sci.lang.japan FAQ / 10. Examinations

10.2. Kanji Kentei

The Kanji Kentei (漢字検定), abbreviated to Kanken (漢検), is a test of kanji ability for native speakers of Japanese. Depending on the level, the following things are tested:

  1. Kun'yomi and on'yomi (see 1.2.7. Why do have several different pronunciations?).
  2. Stroke order (see 1.2.13. How does kanji stroke order work?) and stroke count.
  3. Radical names, and identification of the radical within any kanji (see 1.2.10. What are kanji radicals?).
  4. Homonyms (同音・同訓異字), antonyms (対義語), and synonyms (類義語).
  5. Itaiji (alternate kanji) and ateji (irregular kanji readings).
  6. Yojijukugo (4-kanji compounds)
  7. Kotowaza (common proverbs).
  8. Jinmeiyo kanji (personal names) and chimei (place names).
  9. Correct use of okurigana (see 1.1.8. What is ?).
  10. Historical origin of the kana and kanji (see 1.1.1. How did and originate?).
The levels are
Level Kanji covered Education level Details
1 Approximately 6000 characters, the JIS level one and two kanji University or general adult Reading, including plant and animal names (see 1.3.2. How are animal and plant names written in Japanese?), foreign country names (see 3.4. Why is America called ?), and sentences. Writing, including kokuji (see 1.2.5. Which were created in Japan?) and sentences; proverbs (kotowaza), origins (koji); homophones and homonyms; four-character idioms (yoji jukugo), synonyms, antonyms; correcting mistaken characters.
Pre 1 Approximately 3000 characters, the JIS level one kanji, which includes all the Jōyō Kanji (see 1.2.4. What are the ?). University or general adult Reading, including kokuji and sentences; writing, including sentences; origins and proverbs; synonyms and antonyms; homophones; correcting mistaken characters; four-character idioms.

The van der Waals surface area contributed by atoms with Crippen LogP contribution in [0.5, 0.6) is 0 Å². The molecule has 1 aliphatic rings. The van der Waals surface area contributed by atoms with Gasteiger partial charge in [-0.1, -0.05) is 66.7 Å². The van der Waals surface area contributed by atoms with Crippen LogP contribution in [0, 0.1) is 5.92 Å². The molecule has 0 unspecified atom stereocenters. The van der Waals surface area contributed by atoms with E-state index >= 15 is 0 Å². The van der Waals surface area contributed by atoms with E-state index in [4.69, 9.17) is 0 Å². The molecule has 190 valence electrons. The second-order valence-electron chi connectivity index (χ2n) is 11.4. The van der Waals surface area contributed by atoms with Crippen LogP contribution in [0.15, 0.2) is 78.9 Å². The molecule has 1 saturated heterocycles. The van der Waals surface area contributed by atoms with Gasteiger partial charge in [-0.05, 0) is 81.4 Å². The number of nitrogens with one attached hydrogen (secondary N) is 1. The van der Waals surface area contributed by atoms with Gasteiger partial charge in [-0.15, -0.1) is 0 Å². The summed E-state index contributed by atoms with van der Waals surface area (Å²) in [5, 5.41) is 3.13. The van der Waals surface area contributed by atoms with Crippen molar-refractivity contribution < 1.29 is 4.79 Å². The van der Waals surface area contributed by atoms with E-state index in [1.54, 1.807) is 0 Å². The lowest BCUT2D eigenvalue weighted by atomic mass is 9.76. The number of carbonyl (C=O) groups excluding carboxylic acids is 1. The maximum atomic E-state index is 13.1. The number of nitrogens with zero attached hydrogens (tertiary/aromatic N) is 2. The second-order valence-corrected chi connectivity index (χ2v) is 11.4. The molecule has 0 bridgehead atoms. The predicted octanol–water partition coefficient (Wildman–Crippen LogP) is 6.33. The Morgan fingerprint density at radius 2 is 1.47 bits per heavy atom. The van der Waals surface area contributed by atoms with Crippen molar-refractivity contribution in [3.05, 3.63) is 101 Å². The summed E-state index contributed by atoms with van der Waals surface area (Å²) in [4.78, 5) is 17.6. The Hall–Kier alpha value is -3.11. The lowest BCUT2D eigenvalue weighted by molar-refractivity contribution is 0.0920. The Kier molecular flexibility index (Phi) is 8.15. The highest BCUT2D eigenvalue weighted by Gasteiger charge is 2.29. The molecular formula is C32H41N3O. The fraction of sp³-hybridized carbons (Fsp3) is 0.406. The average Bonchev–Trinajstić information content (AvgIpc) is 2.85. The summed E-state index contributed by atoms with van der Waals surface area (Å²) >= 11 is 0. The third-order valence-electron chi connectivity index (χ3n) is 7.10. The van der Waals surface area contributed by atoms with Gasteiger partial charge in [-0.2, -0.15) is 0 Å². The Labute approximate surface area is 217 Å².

2 The Jōyō and Jinmeiyō Kanji High school graduate or university graduate Reading; writing; radicals and their names; okurigana; synonyms and antonyms; homophones; correcting mistaken characters; four-character idioms; formation of compounds.
Pre 2 1,945 High school student Reading; writing; radicals and their names; okurigana; antonyms and synonyms; homophones; correcting mistaken characters; four-character idioms; formation of compounds.
3 1,608 Middle school graduate Reading; writing; radicals and their names; okurigana; antonyms and synonyms; homophones; correcting mistaken characters; four-character compounds; formation of compounds.
4 1,322 Middle school student Reading; writing; radicals and their names; okurigana; antonyms and synonyms; homophones; correcting mistaken characters; four-character compounds; formation of compounds.
5 The 1,006 Kyōiku Kanji (see 1.3.5. How is Japanese writing taught to Japanese children?) Elementary school graduate Reading; writing; radicals and their names; stroke count and stroke order; okurigana; antonyms and synonyms; homophones; correcting mistaken characters; four-character compounds; formation of compounds.
6 825 Fifth year of elementary school Reading; writing; radicals and their names; stroke count and stroke order; okurigana; antonyms; homophones; three-character compounds; formation of compounds.
7 640 Fourth year of elementary school Reading; writing; radicals and their names; stroke count and stroke order; okurigana; antonyms; homophones; three-character compounds.
8 440 Third year of elementary school Reading; writing; radicals and their names; stroke count and stroke order; okurigana; antonyms; the various readings of a kanji.
9 240 Second year of elementary school Reading; writing; stroke order and stroke count
10 80 First year of elementary school Reading; writing; stroke order and stroke count

Acknowledgements

Partly taken from a post by Charles Eicher.

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